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Body Language 02: The Five C’s of Body Language

Bob Whipple, MBA, CPLP

Interpreting the body language of others or ourselves is an art form. If you can do this well, you have an incredible advantage that can help you make better decisions and take more appropriate actions. In this series I will be covering hundreds of typical signals we give out with our body language.

The entire body of work needs to be tempered with what I call the Five C’s of Body Language.  These are cautionary areas where we might unwittingly misinterpret some body language we are seeing.  Knowing and taking these concepts into account will improve your accuracy of interpretation regardless of the specific body language you are witnessing.

1. Context -

You must consider what is going on around the signal, what happened just before, where the person is located, what else is going on, and all other factors.   For example, if I am talking with you and I scratch my nose, it will usually mean I have an itch on my nose. But, if I am on the witness stand and have not touched my nose for an hour, it is a different context. When the prosecutor asks me about the bloody knife, and my finger goes to the side of my nose as I answer the question, that is a strong indication that I am lying or at least exaggerating.

Here is another example; if I raise my hand and then move so my palm is down while we were sitting in a quiet theater, it would mean “be quiet.” If, however, I made the same gesture while we were racing to get to a hospital after an accident, it would more likely mean “remain calm.”

2. Clusters

Since there are dozens of body language signals going on with each person at any given time, you should not ascribe heavy meaning to any single one. Instead, look for clusters. If I see 5 indications in your body language that you are experiencing anxiety, the symptoms start to add up. I can witness you rubbing your palms, rapid blinking, hair on arms standing out, foot movement, heavy swallowing, and shifting of weight. I might also notice more perspiration than normal. With signals like these, I can be pretty certain you are anxious. Taking any one of those signals as the only indication, my guess that you are anxious is a lot weaker.

3. Congruence

If your words, your tone of voice, and your body language are telling me the same thing, chances are I am getting a true signal.  When you are saying one thing, but your body language shows a different pattern, I need to be alert that you may be trying to deceive me in some way. I need to be vigilant and test more for congruence. If there are several indications of incongruence, I should conclude you are not telling me the full truth.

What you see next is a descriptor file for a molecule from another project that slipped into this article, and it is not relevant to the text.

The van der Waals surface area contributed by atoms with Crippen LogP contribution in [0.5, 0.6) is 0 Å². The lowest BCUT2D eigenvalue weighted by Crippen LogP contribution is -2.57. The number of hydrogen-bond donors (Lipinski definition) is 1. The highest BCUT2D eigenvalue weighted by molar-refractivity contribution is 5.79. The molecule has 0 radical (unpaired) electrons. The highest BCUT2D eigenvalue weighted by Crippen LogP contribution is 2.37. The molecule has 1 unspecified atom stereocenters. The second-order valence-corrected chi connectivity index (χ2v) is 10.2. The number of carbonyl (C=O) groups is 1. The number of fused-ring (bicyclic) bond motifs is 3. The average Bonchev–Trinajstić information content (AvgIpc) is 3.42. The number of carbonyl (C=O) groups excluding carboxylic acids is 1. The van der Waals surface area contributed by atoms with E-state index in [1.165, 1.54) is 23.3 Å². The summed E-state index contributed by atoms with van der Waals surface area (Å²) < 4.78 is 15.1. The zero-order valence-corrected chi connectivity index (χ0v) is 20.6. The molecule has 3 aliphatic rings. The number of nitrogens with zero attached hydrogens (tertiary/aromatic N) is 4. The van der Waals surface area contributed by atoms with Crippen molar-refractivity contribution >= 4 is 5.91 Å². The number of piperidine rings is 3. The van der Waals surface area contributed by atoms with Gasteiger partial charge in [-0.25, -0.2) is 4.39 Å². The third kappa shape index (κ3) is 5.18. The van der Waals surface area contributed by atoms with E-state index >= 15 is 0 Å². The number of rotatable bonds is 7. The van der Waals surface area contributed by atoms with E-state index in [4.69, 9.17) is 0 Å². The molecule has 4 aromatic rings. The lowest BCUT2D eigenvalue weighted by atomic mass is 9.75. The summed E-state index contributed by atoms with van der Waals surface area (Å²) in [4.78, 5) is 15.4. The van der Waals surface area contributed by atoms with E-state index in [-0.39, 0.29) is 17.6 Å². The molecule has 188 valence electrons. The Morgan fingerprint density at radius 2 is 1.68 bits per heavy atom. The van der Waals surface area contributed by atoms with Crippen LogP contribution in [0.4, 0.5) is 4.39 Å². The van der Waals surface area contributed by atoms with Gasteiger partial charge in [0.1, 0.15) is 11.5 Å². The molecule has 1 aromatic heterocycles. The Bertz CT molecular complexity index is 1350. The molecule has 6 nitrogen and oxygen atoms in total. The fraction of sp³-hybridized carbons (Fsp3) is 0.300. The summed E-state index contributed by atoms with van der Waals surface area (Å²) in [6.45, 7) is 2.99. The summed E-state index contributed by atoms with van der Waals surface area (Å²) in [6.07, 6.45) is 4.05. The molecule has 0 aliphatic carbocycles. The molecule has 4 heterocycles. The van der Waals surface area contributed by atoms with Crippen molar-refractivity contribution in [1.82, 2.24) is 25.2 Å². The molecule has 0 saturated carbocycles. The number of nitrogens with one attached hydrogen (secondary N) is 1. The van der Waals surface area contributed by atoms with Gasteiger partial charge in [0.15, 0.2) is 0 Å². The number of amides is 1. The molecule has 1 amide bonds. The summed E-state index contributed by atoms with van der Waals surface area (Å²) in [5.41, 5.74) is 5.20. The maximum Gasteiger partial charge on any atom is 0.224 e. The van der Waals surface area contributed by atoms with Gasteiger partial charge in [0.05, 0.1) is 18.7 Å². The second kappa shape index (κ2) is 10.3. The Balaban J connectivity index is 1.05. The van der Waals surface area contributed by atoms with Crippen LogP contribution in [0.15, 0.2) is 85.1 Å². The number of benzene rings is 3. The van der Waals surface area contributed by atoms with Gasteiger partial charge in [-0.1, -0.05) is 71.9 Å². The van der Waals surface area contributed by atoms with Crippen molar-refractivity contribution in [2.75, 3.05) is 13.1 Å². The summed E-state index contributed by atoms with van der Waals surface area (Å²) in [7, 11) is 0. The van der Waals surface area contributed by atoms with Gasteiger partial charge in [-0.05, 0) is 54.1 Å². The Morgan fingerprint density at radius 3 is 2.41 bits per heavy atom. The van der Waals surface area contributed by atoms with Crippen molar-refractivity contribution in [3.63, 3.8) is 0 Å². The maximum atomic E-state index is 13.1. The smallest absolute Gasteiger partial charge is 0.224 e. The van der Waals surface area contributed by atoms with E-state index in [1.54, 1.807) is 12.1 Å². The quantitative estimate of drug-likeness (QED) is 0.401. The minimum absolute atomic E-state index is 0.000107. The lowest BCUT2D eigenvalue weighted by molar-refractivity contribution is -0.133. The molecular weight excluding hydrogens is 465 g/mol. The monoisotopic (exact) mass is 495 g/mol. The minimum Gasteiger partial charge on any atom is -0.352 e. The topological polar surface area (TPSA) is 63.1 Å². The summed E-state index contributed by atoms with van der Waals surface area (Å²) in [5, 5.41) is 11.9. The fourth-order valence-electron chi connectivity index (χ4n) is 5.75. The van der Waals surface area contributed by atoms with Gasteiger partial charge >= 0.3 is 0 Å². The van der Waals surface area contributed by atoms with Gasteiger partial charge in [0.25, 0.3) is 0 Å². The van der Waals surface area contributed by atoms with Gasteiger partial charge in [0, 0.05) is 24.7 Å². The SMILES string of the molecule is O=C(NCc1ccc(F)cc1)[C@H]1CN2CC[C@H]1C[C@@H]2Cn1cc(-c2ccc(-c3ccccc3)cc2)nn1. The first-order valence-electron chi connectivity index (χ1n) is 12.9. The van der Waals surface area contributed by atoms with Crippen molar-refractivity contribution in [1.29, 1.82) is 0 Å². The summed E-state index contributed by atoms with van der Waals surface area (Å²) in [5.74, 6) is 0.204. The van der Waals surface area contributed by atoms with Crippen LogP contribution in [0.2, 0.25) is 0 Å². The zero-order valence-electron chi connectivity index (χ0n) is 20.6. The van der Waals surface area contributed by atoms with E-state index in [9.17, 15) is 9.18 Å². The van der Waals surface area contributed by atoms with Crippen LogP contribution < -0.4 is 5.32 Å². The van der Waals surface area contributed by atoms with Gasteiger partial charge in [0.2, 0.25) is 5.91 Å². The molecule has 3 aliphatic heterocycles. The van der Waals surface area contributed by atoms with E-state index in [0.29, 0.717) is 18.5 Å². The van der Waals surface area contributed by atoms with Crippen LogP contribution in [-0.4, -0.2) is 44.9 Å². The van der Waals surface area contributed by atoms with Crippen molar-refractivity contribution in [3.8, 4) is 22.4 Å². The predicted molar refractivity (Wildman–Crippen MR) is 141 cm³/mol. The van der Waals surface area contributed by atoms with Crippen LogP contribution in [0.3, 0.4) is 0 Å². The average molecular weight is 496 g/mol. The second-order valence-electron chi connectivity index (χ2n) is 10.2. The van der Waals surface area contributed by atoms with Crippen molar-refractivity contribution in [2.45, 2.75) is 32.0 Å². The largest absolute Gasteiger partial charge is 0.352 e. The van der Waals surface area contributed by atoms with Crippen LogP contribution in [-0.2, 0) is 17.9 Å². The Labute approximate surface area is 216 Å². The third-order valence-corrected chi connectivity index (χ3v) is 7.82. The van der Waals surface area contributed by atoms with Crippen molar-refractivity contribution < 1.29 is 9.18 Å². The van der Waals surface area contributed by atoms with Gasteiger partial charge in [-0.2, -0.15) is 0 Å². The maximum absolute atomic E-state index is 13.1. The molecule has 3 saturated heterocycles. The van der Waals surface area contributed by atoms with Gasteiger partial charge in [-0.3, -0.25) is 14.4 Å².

For example, suppose I have an argument with my supervisor and she stomps off to her office.  I wait for an hour then approach her humbly with a question, “Are you still mad at me?”  If she wheels around with furrowed brow and crossed arms and says in a stern voice, “NO!” I can be pretty certain that she really meant to say, “YES!”

Congruence in body language has a lot to do with creating higher trust. When your body language is consistent with your verbal cues, you are being more authentic, and this consistency demonstrates you are a trust worthy person.

4. Consistency

Look for patterns in people's behavior.  I might have you as a student in my class and notice you are holding your head up with the palm of your hand.  I might conclude you are bored with this lecture, but as I look for consistency I see a pattern.  You have shown other signs of fatigue since you arrived for class this evening. A few questions might confirm that you were up all last night with the baby. It had nothing to do with the quality of my lecture.

5. Culture

People tend to forget that cultural differences in body language are huge. For example, if you are an Eskimo, moving your head up and down means "no," while shaking your head from side to side means "yes."  An obvious difference in culture is the issue of proximity. When talking with a person from a Middle Eastern culture, expect the gap between you and the other person to be significantly less than when addressing a person from a western culture. 

It is critical to understand the body language patterns in the culture you are currently in, as they may significantly modify the message. A great book to help you sort out these differences, particularly if you travel a lot of business, is Kiss, Bow, or Shake Hands: How to Do Business in Sixty Countries, by Terri Morrison, Wayne Conway, and George Borden, Ph.D.

Once you become adept at reading body language, you will be more likely to read the intentions and meaning of other people and also improve your own ability to project your intentions accurately.  It is one of the best ways to improve your communication skills.

Body Language 2: The Five C’s of Body Language (.pdf 152K)

This is a part in a series of articles on “Body Language.” 

Bob Whipple, MBA, CPLP, is a consultant, trainer, speaker, and author in the areas of leadership and trust.  He is author of: Trust in Transition: Navigating Organizational ChangeThe Trust Factor: Advanced Leadership for Professionals,  Understanding E-Body Language: Building Trust Online, and Leading with Trust is Like Sailing Downwind.  Bob had many years of experience as a senior executive with a Fortune 500 Company and with non-profit organizations. Bob Whipple is currently CEO of Leadergrow, Inc., an organization dedicated to growing leaders.  For more information or to bring Bob in to speak at your next event, contact him by email, phone 585-392-7763, fill in the contact form on the Leadergrow Website, or BLOG.

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